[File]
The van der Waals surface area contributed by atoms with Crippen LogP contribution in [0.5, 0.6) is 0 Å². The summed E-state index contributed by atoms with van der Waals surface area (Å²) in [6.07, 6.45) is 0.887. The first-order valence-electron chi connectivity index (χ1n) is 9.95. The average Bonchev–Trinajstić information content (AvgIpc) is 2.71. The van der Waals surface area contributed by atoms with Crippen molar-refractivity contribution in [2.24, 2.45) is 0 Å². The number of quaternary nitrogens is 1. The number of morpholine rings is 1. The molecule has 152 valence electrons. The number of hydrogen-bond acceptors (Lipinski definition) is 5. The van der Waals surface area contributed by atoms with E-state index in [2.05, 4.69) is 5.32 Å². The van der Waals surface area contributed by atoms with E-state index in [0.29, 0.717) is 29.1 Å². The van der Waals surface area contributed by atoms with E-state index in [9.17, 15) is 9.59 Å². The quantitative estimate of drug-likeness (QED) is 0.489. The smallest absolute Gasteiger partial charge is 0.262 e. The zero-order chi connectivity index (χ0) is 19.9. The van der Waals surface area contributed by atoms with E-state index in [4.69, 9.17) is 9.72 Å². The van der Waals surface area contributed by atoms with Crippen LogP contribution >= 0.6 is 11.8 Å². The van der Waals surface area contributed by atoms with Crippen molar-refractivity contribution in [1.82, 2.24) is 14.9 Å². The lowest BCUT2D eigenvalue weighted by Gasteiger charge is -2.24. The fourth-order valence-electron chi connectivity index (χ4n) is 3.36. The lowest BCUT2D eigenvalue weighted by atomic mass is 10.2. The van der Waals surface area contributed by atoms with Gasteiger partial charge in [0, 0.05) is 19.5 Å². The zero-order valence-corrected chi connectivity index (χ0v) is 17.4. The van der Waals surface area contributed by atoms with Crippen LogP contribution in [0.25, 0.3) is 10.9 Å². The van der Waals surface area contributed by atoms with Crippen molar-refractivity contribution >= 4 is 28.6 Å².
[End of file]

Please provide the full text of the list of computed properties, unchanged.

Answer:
The van der Waals surface area contributed by atoms with Crippen LogP contribution in [0.5, 0.6) is 0 Å². The summed E-state index contributed by atoms with van der Waals surface area (Å²) in [6.07, 6.45) is 0.887. The first-order valence-electron chi connectivity index (χ1n) is 9.95. The average Bonchev–Trinajstić information content (AvgIpc) is 2.71. The van der Waals surface area contributed by atoms with Crippen molar-refractivity contribution in [2.24, 2.45) is 0 Å². The number of quaternary nitrogens is 1. The number of morpholine rings is 1. The molecule has 152 valence electrons. The number of hydrogen-bond acceptors (Lipinski definition) is 5. The van der Waals surface area contributed by atoms with E-state index in [2.05, 4.69) is 5.32 Å². The van der Waals surface area contributed by atoms with E-state index in [0.29, 0.717) is 29.1 Å². The van der Waals surface area contributed by atoms with E-state index in [9.17, 15) is 9.59 Å². The quantitative estimate of drug-likeness (QED) is 0.489. The smallest absolute Gasteiger partial charge is 0.262 e. The zero-order chi connectivity index (χ0) is 19.9. The van der Waals surface area contributed by atoms with E-state index in [4.69, 9.17) is 9.72 Å². The van der Waals surface area contributed by atoms with Crippen LogP contribution >= 0.6 is 11.8 Å². The van der Waals surface area contributed by atoms with Crippen molar-refractivity contribution in [1.82, 2.24) is 14.9 Å². The lowest BCUT2D eigenvalue weighted by Gasteiger charge is -2.24. The fourth-order valence-electron chi connectivity index (χ4n) is 3.36. The lowest BCUT2D eigenvalue weighted by atomic mass is 10.2. The van der Waals surface area contributed by atoms with Gasteiger partial charge in [0, 0.05) is 19.5 Å². The zero-order valence-corrected chi connectivity index (χ0v) is 17.4. The van der Waals surface area contributed by atoms with Crippen LogP contribution in [0.25, 0.3) is 10.9 Å². The van der Waals surface area contributed by atoms with Crippen molar-refractivity contribution >= 4 is 28.6 Å².